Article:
“No time to waste” for kids and social media


Written by: Professor Jeffery Brand, Bond University

The recent distribution of explicit, AI-generated images of students at a Victorian school has turbocharged the debate on banning children from social media. 

Opposition Leader Peter Dutton is all-in on a ban on those under 16, pledging age verification checks on social media platforms.

Prime Minister Anthony Albanese seems to be headed in the same direction. 

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Perhaps they will reach a bipartisan position, although any legislation would be incredibly difficult to enforce. 

My advice to parents is, don’t wait for the government to act. Your kids, your responsibility. 

Most parents wouldn’t let a 12-year-old sit in front of the TV all day, yet they give them a phone to which the child can be glued 24/7. 

Unfortunately, some of us turn a blind eye to our kids’ phone habits because we are tired of the fight. 

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If the events of the past few weeks have you rethinking your children’s social media habits, here’s where to start:

Firstly, master the art of negotiation. 

Meeting teenagers halfway is important so both sides can share a small victory and keep the lines of communication open. 

Think back to when we first started reading books with our kids. 

We would discuss the books with them and encourage interaction and talk.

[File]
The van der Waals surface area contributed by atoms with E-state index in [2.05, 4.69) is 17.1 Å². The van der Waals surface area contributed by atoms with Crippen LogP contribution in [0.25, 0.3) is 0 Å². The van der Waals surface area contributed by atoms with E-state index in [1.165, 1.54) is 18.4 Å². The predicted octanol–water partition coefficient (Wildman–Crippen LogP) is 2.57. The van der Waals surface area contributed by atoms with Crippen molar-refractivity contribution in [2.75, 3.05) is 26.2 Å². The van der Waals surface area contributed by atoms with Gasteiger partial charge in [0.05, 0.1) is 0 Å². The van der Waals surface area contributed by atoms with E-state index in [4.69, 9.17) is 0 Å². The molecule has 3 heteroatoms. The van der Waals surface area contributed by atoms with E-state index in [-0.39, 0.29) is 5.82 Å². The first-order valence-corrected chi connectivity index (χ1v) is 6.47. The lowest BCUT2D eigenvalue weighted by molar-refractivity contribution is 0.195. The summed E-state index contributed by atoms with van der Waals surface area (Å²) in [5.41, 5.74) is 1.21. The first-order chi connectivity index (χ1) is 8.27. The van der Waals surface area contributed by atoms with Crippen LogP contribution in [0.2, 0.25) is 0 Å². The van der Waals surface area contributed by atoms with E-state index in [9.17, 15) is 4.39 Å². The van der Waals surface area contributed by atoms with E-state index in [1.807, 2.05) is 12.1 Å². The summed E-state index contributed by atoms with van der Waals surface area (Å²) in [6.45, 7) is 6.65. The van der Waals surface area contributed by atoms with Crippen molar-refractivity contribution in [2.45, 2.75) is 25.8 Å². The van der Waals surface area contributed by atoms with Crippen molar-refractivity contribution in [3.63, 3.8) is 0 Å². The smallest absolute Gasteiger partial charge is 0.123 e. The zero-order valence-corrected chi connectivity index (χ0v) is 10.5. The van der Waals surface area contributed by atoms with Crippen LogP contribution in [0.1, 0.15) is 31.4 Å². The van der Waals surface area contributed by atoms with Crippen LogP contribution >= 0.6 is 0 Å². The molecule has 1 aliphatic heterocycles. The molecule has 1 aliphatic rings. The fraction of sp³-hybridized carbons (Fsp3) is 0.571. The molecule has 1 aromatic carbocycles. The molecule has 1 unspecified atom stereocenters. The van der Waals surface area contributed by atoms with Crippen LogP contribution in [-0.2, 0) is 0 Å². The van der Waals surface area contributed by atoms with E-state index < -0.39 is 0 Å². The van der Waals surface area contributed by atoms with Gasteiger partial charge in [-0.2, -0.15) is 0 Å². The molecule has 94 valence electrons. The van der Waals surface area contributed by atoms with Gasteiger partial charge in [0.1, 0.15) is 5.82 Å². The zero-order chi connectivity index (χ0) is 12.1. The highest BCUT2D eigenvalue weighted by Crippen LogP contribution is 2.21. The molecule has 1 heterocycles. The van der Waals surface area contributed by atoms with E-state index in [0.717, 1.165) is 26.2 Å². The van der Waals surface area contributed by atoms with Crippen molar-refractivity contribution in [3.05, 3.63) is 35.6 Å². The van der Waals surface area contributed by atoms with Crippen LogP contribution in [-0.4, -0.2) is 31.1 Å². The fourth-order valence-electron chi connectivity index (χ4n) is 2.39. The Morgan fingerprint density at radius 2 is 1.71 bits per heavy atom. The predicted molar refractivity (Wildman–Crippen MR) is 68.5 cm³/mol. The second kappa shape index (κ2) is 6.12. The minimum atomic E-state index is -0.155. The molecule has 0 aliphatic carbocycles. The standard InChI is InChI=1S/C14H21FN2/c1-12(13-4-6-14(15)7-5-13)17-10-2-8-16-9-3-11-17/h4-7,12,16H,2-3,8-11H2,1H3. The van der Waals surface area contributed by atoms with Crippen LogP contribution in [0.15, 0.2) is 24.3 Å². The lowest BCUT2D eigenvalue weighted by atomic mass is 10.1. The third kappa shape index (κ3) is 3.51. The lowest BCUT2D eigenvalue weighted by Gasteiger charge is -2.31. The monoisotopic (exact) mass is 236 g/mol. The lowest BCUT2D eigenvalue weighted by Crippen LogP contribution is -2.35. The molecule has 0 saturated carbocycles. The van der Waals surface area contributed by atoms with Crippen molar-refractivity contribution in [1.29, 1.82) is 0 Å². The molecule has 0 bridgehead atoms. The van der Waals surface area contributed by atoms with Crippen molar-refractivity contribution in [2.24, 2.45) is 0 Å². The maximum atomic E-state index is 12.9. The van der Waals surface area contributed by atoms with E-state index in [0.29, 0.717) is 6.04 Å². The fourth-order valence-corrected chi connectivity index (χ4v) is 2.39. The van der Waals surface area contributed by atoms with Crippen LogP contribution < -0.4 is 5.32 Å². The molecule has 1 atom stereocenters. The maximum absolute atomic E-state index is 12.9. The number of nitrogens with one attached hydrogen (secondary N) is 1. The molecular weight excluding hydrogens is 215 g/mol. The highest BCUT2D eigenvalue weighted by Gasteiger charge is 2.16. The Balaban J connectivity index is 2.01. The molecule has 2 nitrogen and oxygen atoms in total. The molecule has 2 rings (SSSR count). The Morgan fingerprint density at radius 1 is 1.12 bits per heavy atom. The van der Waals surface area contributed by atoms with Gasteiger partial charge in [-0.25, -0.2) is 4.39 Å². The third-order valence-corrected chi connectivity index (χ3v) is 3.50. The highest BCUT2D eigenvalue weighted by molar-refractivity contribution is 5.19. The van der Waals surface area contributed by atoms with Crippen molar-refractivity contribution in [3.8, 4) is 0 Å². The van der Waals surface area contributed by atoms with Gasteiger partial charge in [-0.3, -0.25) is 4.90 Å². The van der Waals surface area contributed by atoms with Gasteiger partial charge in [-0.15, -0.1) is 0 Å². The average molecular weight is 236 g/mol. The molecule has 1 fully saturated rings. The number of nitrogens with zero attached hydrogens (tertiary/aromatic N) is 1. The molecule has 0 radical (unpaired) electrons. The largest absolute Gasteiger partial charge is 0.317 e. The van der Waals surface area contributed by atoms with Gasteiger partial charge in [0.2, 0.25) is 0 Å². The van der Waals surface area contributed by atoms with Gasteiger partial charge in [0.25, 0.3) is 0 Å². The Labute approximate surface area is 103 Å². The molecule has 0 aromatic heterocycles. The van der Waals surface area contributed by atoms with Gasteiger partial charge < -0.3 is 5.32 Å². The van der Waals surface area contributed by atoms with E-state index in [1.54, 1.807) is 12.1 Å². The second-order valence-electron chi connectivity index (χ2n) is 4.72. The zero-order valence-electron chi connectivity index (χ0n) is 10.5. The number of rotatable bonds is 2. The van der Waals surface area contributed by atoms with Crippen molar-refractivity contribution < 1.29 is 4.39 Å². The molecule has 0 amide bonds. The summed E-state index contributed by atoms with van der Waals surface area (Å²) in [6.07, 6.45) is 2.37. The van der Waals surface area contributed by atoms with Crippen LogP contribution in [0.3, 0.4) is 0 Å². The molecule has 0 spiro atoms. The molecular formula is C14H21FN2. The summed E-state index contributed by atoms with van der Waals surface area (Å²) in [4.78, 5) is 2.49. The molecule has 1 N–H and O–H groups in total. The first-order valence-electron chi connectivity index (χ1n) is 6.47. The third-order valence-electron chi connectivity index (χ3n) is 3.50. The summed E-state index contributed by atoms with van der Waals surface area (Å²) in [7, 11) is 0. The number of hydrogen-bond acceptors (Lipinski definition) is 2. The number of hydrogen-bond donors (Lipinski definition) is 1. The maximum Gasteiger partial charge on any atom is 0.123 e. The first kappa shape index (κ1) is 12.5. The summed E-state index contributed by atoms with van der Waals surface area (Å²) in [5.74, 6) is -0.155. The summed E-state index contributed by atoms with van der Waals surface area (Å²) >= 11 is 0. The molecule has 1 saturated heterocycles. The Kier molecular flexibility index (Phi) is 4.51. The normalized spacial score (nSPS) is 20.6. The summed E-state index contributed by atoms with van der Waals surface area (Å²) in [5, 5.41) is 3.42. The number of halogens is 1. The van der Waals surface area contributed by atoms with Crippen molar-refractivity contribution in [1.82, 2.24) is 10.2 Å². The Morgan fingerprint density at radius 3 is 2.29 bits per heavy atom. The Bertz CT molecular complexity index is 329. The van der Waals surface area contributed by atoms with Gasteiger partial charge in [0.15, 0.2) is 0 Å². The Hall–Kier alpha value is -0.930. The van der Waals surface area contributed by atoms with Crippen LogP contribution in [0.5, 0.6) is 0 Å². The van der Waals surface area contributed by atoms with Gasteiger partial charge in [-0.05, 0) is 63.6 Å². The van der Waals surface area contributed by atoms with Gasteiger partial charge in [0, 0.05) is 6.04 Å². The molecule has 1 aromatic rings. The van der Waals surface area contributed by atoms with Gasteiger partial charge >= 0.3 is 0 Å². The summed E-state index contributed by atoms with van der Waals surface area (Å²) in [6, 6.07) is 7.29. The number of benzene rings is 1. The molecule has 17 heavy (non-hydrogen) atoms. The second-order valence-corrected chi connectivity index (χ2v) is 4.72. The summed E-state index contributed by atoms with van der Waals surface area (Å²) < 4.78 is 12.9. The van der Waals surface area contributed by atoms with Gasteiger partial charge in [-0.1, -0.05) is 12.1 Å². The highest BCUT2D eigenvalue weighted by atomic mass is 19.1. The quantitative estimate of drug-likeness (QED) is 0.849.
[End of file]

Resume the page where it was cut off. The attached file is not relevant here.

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So, we already have patterns where we have communication as part of our family. 

These patterns are critical as our child enters their teenage years and a whole new range of subjects to discuss arises, with social media just one of them. 

I caution against those parents who seek to be their child’s best friend. Don’t. 

The reality is a child needs parents to be parents: mature, empathetic, rule setting and rule-enforcing. 

In the context of social media, it’s important for parents to be computer literate to keep up with their children’s use of online material. 

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Understand how privacy locks and blocks work. 

Today’s kids are digital natives – you need to be able to keep up. 

I have worked for the Australian Commonwealth Classification Board and the Australian Communications and Media Authority and I recommend some easy and effective parenting advice on the eSafety Commission website.

There is a wide range of topics focusing on how to keep our kids safe online, and downloadable resources to help parents start the chat about online safety issues and strategies. 

After you have the tools, it’s all up to you. 

Professor Brand is an expert in the fields of communication and media. He will be sharing his knowledge during Bond University’s Open Day on Saturday, 27 July, from 10am – 2pm. 

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